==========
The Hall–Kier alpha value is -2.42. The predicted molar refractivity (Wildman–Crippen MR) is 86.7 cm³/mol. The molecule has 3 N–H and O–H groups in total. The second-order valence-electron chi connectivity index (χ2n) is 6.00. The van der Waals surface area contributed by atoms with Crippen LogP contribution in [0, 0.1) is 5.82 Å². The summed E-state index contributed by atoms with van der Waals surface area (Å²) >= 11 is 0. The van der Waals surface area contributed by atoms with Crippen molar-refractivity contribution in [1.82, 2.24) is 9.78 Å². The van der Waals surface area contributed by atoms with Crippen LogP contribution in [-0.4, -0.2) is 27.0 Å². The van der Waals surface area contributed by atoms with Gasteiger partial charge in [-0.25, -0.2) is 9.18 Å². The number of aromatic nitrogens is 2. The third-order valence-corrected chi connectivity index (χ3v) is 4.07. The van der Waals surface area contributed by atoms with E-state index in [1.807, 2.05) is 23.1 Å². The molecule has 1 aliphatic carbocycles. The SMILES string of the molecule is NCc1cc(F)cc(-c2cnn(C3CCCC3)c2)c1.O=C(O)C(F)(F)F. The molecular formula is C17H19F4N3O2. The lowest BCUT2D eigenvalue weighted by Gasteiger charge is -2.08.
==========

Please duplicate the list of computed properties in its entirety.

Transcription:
The Hall–Kier alpha value is -2.42. The predicted molar refractivity (Wildman–Crippen MR) is 86.7 cm³/mol. The molecule has 3 N–H and O–H groups in total. The second-order valence-electron chi connectivity index (χ2n) is 6.00. The van der Waals surface area contributed by atoms with Crippen LogP contribution in [0, 0.1) is 5.82 Å². The summed E-state index contributed by atoms with van der Waals surface area (Å²) >= 11 is 0. The van der Waals surface area contributed by atoms with Crippen molar-refractivity contribution in [1.82, 2.24) is 9.78 Å². The van der Waals surface area contributed by atoms with Crippen LogP contribution in [-0.4, -0.2) is 27.0 Å². The van der Waals surface area contributed by atoms with Gasteiger partial charge in [-0.25, -0.2) is 9.18 Å². The number of aromatic nitrogens is 2. The third-order valence-corrected chi connectivity index (χ3v) is 4.07. The van der Waals surface area contributed by atoms with E-state index in [1.807, 2.05) is 23.1 Å². The molecule has 1 aliphatic carbocycles. The SMILES string of the molecule is NCc1cc(F)cc(-c2cnn(C3CCCC3)c2)c1.O=C(O)C(F)(F)F. The molecular formula is C17H19F4N3O2. The lowest BCUT2D eigenvalue weighted by Gasteiger charge is -2.08.